Conditions will finally start to improve by the weekend, and are looking plenty fishable through early next week. From the beach out 10 nautical miles, Friday’s forecast is calling for winds out of the N 10 to 15 knots with NW waves 9 feet at 9 seconds. Saturday is looking better, with winds out of the SW up to 5 knots and NW waves 5 feet at 8 seconds and NW 2 feet at 16 seconds. Sunday looks slightly better. Winds will be out of the SW 5 to 10 knots with NW waves 4 feet at 8 seconds and W 2 feet at 15 seconds. These conditions can and will change by the weekend. For an up-to-date weather forecast, visit weather.gov/eureka/. You can also call the National Weather Service at 707-443-7062 or the office on Woodley Island at 707-443-6484.
Statewide free fishing day coming July 1
On Saturday July 1, people may fish California's waters without a sport fishing license. All regulations, such as bag and size limits, gear restrictions, report card requirements, fishing hours and stream closures remain in effect. Click for more information.
Abalone season closing
Abalone season will close Friday, June 30 and will be closed for the entire month of July. It will reopen on August 1. Regulation information.
It’s been a little too lumpy to make the trip south to the Cape since last Friday, but that should change by the weekend. “Last week was really amazing down at the Cape,” said Captain Tony Sepulveda of Shellback Sport Fishing. “More big lingcod than I've ever seen and we've had them patterned pretty tight. Clouds of widow rockfish have moved in on a few spots and giant lings followed them in out of the deep to feed. Every day last week I had at least one over 30 pounds with countless in the mid to high twenties. As soon as the weather comes down on Saturday, I have a feeling we'll be right back on them.”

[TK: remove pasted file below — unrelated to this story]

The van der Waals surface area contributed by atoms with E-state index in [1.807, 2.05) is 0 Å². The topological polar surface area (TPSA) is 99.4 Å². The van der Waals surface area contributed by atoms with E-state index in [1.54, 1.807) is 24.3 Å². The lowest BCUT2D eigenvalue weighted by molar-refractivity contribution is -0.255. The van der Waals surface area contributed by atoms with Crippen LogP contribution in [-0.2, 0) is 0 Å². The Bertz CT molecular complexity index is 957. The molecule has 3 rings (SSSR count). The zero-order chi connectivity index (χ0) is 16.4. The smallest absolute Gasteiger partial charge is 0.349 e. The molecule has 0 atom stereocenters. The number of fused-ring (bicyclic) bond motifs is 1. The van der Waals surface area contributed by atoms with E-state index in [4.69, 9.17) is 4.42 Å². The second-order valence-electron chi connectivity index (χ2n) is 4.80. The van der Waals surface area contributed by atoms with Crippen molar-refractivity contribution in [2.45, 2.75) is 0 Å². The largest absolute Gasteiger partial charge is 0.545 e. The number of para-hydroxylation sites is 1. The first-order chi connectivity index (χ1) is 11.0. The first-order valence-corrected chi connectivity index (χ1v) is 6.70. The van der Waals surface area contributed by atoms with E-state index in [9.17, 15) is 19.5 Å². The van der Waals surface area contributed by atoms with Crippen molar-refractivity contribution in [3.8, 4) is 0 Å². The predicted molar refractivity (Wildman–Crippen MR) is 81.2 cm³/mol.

“The halibut fishing in the bay has been pretty good,” said Tim Klassen of Reel Steel Sport Fishing. “With the ocean being rough, we spent a couple days in the bay targeting a California halibut. There’s lots of shakers, only about 15 percent of the fish we’re catching are keeper size. Live bait is definitely a good choice if you have it, but the guys trolling anchovies behind a herring dodger have done really well. We’ve been spending most of our time in the middle channel from Englund Marine to just above the bridge. The ocean is coming back down this weekend, so we’ll be back to the Cape for rockfish.”
The rockfish bit pretty well earlier in the week reports Curt Wilson of Wind Rose Charters. “The ocean has been pretty rough the last couple days, but we did have some good trips early in the week with quite a few rockfish and limits of lings for the passengers. The crabs are really biting too, we’re able to get easy limits every trip,” Wilson added.
“We were able to get Sunday and Monday in before getting blown off the water,” said Captain Jake Mitchell of Sea Hawk Sport Fishing. “We had limits of lings and a few handfuls of snappers on Monday before getting blown off around 10:30. We also caught two halibut to about 60 pounds that were carefully released. On Sunday, we had limits of lings and 43 snappers for the five people on board. We mainly fished around the Whistle and Old Man due to rough conditions. It looks like we’ll be able to get back on the water on Saturday.
Not much happening this week with all the wind reports Chris Hegnes of Crescent City’s Englund Marine. He said, “A few boats tried to make it out last Sunday and thought better of it. No one’s been out since, but the weekend looks much better.”
Fishing was pretty tough over the weekend with only a handful of fish being caught. It’s improved slightly this week, with boats still getting a chance at one to three springers a day. There’s plenty of zeros in the mix as well.